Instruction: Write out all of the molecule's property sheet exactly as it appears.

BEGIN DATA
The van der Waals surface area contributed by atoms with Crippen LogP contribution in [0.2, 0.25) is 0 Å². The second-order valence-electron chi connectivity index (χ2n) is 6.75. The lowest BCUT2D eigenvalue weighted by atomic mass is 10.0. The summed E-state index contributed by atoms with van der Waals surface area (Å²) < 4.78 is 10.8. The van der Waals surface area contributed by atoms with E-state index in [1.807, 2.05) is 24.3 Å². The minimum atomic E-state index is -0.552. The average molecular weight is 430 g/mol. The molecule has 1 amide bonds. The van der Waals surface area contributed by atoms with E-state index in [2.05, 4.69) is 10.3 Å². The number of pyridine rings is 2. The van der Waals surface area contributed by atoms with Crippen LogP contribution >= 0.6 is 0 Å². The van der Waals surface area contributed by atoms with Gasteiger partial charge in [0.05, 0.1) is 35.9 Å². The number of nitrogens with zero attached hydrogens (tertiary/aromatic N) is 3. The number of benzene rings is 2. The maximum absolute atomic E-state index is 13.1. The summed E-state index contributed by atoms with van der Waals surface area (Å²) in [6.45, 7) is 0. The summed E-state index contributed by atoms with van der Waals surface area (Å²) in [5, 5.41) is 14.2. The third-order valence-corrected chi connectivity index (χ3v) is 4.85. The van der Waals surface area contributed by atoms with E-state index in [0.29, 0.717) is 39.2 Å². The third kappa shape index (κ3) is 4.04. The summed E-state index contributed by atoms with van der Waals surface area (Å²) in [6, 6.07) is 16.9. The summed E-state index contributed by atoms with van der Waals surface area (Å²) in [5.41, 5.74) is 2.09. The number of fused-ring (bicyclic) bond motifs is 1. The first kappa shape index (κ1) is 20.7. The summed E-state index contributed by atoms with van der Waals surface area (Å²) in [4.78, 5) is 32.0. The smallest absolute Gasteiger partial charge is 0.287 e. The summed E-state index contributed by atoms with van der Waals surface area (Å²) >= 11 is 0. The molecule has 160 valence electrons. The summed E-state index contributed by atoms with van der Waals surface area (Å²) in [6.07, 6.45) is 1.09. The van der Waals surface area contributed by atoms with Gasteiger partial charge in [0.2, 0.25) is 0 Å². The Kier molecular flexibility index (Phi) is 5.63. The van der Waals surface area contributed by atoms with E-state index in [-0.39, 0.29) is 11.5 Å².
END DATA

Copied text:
The van der Waals surface area contributed by atoms with Crippen LogP contribution in [0.2, 0.25) is 0 Å². The second-order valence-electron chi connectivity index (χ2n) is 6.75. The lowest BCUT2D eigenvalue weighted by atomic mass is 10.0. The summed E-state index contributed by atoms with van der Waals surface area (Å²) < 4.78 is 10.8. The van der Waals surface area contributed by atoms with E-state index in [1.807, 2.05) is 24.3 Å². The minimum atomic E-state index is -0.552. The average molecular weight is 430 g/mol. The molecule has 1 amide bonds. The van der Waals surface area contributed by atoms with E-state index in [2.05, 4.69) is 10.3 Å². The number of pyridine rings is 2. The van der Waals surface area contributed by atoms with Crippen LogP contribution >= 0.6 is 0 Å². The van der Waals surface area contributed by atoms with Gasteiger partial charge in [0.05, 0.1) is 35.9 Å². The number of nitrogens with zero attached hydrogens (tertiary/aromatic N) is 3. The number of benzene rings is 2. The maximum absolute atomic E-state index is 13.1. The summed E-state index contributed by atoms with van der Waals surface area (Å²) in [6.45, 7) is 0. The summed E-state index contributed by atoms with van der Waals surface area (Å²) in [5, 5.41) is 14.2. The third-order valence-corrected chi connectivity index (χ3v) is 4.85. The van der Waals surface area contributed by atoms with E-state index in [0.29, 0.717) is 39.2 Å². The third kappa shape index (κ3) is 4.04. The summed E-state index contributed by atoms with van der Waals surface area (Å²) in [6, 6.07) is 16.9. The summed E-state index contributed by atoms with van der Waals surface area (Å²) in [5.41, 5.74) is 2.09. The number of fused-ring (bicyclic) bond motifs is 1. The first kappa shape index (κ1) is 20.7. The summed E-state index contributed by atoms with van der Waals surface area (Å²) in [4.78, 5) is 32.0. The smallest absolute Gasteiger partial charge is 0.287 e. The summed E-state index contributed by atoms with van der Waals surface area (Å²) >= 11 is 0. The molecule has 160 valence electrons. The summed E-state index contributed by atoms with van der Waals surface area (Å²) in [6.07, 6.45) is 1.09. The van der Waals surface area contributed by atoms with Gasteiger partial charge in [0.2, 0.25) is 0 Å². The Kier molecular flexibility index (Phi) is 5.63. The van der Waals surface area contributed by atoms with E-state index in [-0.39, 0.29) is 11.5 Å².